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As I've mentioned the Motorola Moto G is running pretty much stock Android, so there are no surprises in the People app.
Contacts are displayed in the standard, alphabetical list format with pictures of your chums to the left - that is if the Moto G can pull them through from your Google contacts and their Google+ pages.
A lot of my contacts ended up faceless for the simple fact that they aren't on Google+ and there's no way of linking your buddies up with their Facebook or Twitter profiles - WhatsApp integration is available however.
Why? Well it's because Google had a bit of a falling out with some of the main social media players and the join contact integration we see on the likes of Samsung, HTC and even Huawei devices are all the doing of the manufacturers themselves tinkering with the OS.
It's not a huge issue, it just means your contact list doesn't look quite as pretty, but it's something I feel Motorola could have included as part of its added benefits for the user - never mind, you can't win them all.
What all this means is that your contact cards a relatively bland - there's all the vital information - numbers, emails and the sort - but don't expect any thrills. It's cheap, cheerful and user friendly.
As well as your main contact list the People app offers two further tabs at the top of the screen - groups and favorites. Nothing out of the ordinary here, but it makes it easier to find the people you contact most often.
Adding a new contact is easy - just tap the central icon in the bar below your contact list and you'll be transported to the data entry screen where you can fill in all manner of details about your new found friend.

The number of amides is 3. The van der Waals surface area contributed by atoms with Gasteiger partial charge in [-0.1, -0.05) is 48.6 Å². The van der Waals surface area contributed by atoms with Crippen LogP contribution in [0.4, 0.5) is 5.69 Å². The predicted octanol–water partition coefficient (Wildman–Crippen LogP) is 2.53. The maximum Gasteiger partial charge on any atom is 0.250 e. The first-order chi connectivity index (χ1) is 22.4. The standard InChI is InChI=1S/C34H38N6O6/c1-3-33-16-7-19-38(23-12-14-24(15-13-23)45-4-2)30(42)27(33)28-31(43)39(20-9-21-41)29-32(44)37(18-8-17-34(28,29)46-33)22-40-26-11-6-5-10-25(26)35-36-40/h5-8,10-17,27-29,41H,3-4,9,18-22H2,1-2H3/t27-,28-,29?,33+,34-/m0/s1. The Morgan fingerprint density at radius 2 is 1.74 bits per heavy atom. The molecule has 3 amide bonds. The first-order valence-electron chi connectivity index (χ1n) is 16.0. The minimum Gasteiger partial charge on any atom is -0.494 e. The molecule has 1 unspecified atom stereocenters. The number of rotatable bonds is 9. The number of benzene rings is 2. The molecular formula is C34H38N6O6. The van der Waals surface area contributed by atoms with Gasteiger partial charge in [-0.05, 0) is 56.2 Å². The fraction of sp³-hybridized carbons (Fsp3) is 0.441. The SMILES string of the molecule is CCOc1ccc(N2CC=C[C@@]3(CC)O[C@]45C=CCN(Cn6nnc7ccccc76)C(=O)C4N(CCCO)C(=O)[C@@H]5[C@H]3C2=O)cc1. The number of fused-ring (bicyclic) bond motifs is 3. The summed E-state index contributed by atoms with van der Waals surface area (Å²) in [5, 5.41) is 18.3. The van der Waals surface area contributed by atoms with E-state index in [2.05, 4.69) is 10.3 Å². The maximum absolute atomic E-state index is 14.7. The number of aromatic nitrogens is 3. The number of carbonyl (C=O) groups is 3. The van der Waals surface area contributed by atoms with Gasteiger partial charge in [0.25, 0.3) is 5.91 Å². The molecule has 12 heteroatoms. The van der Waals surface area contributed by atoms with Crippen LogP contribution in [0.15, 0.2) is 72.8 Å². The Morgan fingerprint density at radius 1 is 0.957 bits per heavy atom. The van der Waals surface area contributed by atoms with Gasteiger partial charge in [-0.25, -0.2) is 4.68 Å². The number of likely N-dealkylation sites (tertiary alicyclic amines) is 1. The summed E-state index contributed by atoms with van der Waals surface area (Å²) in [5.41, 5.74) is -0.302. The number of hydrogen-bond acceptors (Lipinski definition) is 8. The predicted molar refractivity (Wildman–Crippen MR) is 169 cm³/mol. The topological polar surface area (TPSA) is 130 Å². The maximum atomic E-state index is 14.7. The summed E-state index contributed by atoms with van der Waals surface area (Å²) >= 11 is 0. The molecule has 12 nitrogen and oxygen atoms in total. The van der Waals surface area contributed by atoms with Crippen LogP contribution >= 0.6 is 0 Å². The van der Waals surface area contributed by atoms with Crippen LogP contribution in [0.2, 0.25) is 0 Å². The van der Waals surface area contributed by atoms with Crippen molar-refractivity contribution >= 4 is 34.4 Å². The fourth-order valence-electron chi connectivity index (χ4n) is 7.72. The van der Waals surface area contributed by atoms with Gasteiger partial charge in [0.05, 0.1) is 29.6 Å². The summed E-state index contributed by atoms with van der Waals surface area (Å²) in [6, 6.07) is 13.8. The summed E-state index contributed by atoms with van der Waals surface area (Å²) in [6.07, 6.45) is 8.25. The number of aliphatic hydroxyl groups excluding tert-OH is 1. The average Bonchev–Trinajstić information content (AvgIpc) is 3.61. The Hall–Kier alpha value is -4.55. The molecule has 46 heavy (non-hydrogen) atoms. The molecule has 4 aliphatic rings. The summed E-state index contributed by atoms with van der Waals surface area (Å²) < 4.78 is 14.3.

The Phone app is where you'll be heading if you need to make a call, and as default you'll find it in the app dock on the homescreen of the Motorola Moto G - although you can move it out of here if you prefer.
Fire it up and you'll be taken to the phone overview tab which a new feature in Android KitKat. Here you'll see your more recent calls, most called contacts and your stared buddies for easy call-back ability.
Hit the dial pad icon at the base of the screen, start tapping out a number and you'll notice that smart dialing is enabled, with the Moto G offering up various contact suggestions relating to the numbers you've entered.
If you want to call someone you've spoken to recently tap the clock icon at the top of the screen and you'll get to the call list. Press the phone icon to the right of a contact and the Moto G will start calling them.
Call quality is acceptable, although it was far from crystal clear and the Moto G could do with the addition of HD voice to improve the clarity of voice chat.
That said I was still able to hear and understand the person on the other end of the line, and vice versa, so for a budget handset the Moto G doesn't perform badly.
I found the Moto G was able to keep hold of signal well, even in areas of poor reception and I didn't witness any dropped calls during the review period.
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John joined TechRadar over a decade ago as Staff Writer for Phones, and over the years has built up a vast knowledge of the tech industry. He's interviewed CEOs from some of the world's biggest tech firms, visited their HQs and has appeared on live TV and radio, including Sky News, BBC News, BBC World News, Al Jazeera, LBC and BBC Radio 4. Originally specializing in phones, tablets and wearables, John is now TechRadar's resident automotive expert, reviewing the latest and greatest EVs and PHEVs on the market. John also looks after the day-to-day running of the site.